Increases in movement variability have previously been observed to be a hallmark property of cooraination changes between coupled oscillators that occur as movement frequency is scaled. Prior research on the walk-run transition in human locomotion has also demonstrated increases in variability around the transition region, supporting predictions of nonequilibrium phase transitions (Diedrich & Warren, 1995). The current study examined the coordinative patterns of both intra- and inter-limb couplings around the walk-run transition using two different temporal manipulations of locomotor velocity as a control parameter in healthy young participants (N = 11). Coordination variability did not increase before the transition. The nature of the change in continuous relative phase variability between gait modes was coupling-specific, and varying the time spent at each velocity did not have an overall effect on gait transition dynamics. Lower extremity inter-limb coordination dynamics were more sensitive to changes in treadmill velocity than intra-limb coordination. The results demonstrate the complexity of segmental coordination change in human locomotion, and question the applicability of dynamical bimanual coordination models to human gait transitions.

Restricted access

Roberta L. Pohlman and Larry D. Isaacs

This preliminary investigation examined the potential effects of low birth weight on motor performance in children. Seventeen pairs of children were matched by age and placed in one of five age groups (5-9 years). One of each pair weighed 2,200 grams or less at birth (low birth weight, LBW) and the other weighed more than 2,200 grams at birth (normal birth weight, NBW). Three types of data were collected: motor development data, reaction time data, and anthropometric data. Nine paired t tests were performed. To control for alpha level inflation, the Bonferroni technique was employed. The two groups did not differ significantly in present body weight. Tests of gross motor development found the NBW group to be more advanced in both locomotor skills and object control skills. With regard to triceps skinfold, again the NBW group was found to have greater values. No other between-group measurements of body composition were significant. In addition, girls were significantly higher than boys in percent body fat. These preliminary results suggest the LBW children lag behind their NBW peers in the development of the basic fundamental motor skills.

Restricted access

Jebb G. Remelius, Joseph Hamill, Jane Kent-Braun and Richard E.A. Van Emmerik

Individuals with multiple sclerosis (MS) often have poor balance control that is especially apparent during dynamic tasks such as gait initiation (GI). The purpose of this study was to investigate how balance symptoms due to MS alter spatiotemporal variables, coordination, and temporal margins within the stability boundary during gait initiation. Twelve women with MS (Expanded Disability Status Scale [EDSS] mean = 4.0, SD = 1.4) and 12 women without MS (control group) initiated gait at their preferred speed. MS participants attained a slower anterior velocity because of smaller anterior center of mass displacements and took longer to complete the initiation of gait than the control group. MS participants exhibited a smaller posterior shift in center of pressure during GI and stepped with a longer dual support time than the control group. However, these changes may be due to differences in initiation velocity. Relative timing analysis showed invariance in postural and locomotor phases of gait initiation between groups. The MS group showed different coordination between anterior-posterior and medio-lateral center of pressure components while increasing temporal margins to the posterior and lateral stability boundaries in comparison with the control group. Overall, during gait initiation at their preferred speed the MS participants adopted a functional strategy that produces lower speed and reduced proximity to the stability boundaries prior to stepping.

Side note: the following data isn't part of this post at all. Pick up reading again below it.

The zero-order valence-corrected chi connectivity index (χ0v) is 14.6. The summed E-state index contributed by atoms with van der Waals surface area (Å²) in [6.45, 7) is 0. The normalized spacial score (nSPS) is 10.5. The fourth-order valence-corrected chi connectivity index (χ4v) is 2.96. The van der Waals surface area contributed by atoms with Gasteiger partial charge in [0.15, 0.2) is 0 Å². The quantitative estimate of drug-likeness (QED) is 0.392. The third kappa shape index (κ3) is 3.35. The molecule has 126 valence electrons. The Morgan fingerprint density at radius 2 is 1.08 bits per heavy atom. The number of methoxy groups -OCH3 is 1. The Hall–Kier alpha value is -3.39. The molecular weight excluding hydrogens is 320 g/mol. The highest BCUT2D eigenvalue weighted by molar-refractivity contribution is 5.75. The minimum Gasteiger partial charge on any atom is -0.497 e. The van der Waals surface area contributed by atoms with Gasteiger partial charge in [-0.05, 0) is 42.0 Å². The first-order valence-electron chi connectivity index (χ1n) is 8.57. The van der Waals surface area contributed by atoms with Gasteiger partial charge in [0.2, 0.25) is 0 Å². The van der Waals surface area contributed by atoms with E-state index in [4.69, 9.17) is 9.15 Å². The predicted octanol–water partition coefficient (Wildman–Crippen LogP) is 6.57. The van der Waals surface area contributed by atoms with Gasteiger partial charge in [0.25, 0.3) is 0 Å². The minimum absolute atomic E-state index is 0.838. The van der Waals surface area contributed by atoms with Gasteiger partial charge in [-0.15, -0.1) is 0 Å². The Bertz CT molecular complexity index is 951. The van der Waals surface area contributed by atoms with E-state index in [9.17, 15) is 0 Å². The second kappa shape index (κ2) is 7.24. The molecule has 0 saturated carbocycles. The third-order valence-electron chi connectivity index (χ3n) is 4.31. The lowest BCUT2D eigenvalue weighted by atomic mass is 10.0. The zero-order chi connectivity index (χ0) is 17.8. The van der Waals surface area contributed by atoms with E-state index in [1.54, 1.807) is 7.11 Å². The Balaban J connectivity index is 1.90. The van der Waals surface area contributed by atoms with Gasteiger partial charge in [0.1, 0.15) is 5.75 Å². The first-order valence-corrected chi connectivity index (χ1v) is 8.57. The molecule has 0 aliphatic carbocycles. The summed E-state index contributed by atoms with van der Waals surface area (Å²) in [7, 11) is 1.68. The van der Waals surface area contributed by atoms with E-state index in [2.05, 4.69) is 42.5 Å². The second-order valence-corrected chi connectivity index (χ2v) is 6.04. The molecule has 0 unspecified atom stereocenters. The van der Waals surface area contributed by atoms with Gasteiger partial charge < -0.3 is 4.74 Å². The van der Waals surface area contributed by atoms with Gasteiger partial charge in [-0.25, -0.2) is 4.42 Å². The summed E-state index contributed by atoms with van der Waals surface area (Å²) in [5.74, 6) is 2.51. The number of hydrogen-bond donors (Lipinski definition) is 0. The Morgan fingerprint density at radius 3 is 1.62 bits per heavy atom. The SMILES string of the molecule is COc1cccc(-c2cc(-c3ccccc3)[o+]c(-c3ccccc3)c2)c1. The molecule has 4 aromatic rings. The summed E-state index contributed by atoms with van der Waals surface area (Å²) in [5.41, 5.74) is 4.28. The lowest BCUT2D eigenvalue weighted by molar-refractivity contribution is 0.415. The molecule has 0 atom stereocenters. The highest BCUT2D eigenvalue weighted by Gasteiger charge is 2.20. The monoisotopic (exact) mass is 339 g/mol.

Restricted access

Désirée B. Maltais, Claire Gane, Sophie-Krystale Dufour, Dominik Wyss, Laurent J. Bouyer, Bradford J. McFadyen, Karl Zabjek, Jan Andrysek and Julien I.A. Voisin

Little is known about the effects of acute exercise on the cognitive functioning of children with cerebral palsy (CP). Selected cognitive functions were thus measured using a pediatric version of the Stroop test before and after maximal, locomotor based aerobic exercise in 16 independently ambulatory children (8 children with CP), 6–15 years old. Intense exercise had: 1) a significant, large, positive effect on reaction time (RT) for the CP group (preexercise: 892 ± 56.5 ms vs. postexercise: 798 ± 45.6 ms, p < .002, d = 1.87) with a trend for a similar but smaller response for the typically developing (TD) group (preexercise: 855 ± 56.5 ms vs. postexercise: 822 ± 45.6 ms, p < .08, d = 0.59), and 2) a significant, medium, negative effect on the interference effect for the CP group (preexercise: 4.5 ± 2.5%RT vs. postexercise: 13 ± 2.9%RT, p < .04, d = 0.77) with no significant effect for the TD group (preexercise: 7.2 ± 2.5%RT vs. postexercise: 6.9 ± 2.9%RT, p > .4, d = 0.03). Response accuracy was high in both groups pre- and postexercise (>96%). In conclusion, intense exercise impacts cognitive functioning in children with CP, both by increasing processing speed and decreasing executive function.

Open access

James J. Malone, Ric Lovell, Matthew C. Varley and Aaron J. Coutts

Athlete-tracking devices that include global positioning system (GPS) and microelectrical mechanical system (MEMS) components are now commonplace in sport research and practice. These devices provide large amounts of data that are used to inform decision making on athlete training and performance. However, the data obtained from these devices are often provided without clear explanation of how these metrics are obtained. At present, there is no clear consensus regarding how these data should be handled and reported in a sport context. Therefore, the aim of this review was to examine the factors that affect the data produced by these athlete-tracking devices and to provide guidelines for collecting, processing, and reporting of data. Many factors including device sampling rate, positioning and fitting of devices, satellite signal, and data-filtering methods can affect the measures obtained from GPS and MEMS devices. Therefore researchers are encouraged to report device brand/model, sampling frequency, number of satellites, horizontal dilution of precision, and software/firmware versions in any published research. In addition, details of inclusion/exclusion criteria for data obtained from these devices are also recommended. Considerations for the application of speed zones to evaluate the magnitude and distribution of different locomotor activities recorded by GPS are also presented, alongside recommendations for both industry practice and future research directions. Through a standard approach to data collection and procedure reporting, researchers and practitioners will be able to make more confident comparisons from their data, which will improve the understanding and impact these devices can have on athlete performance.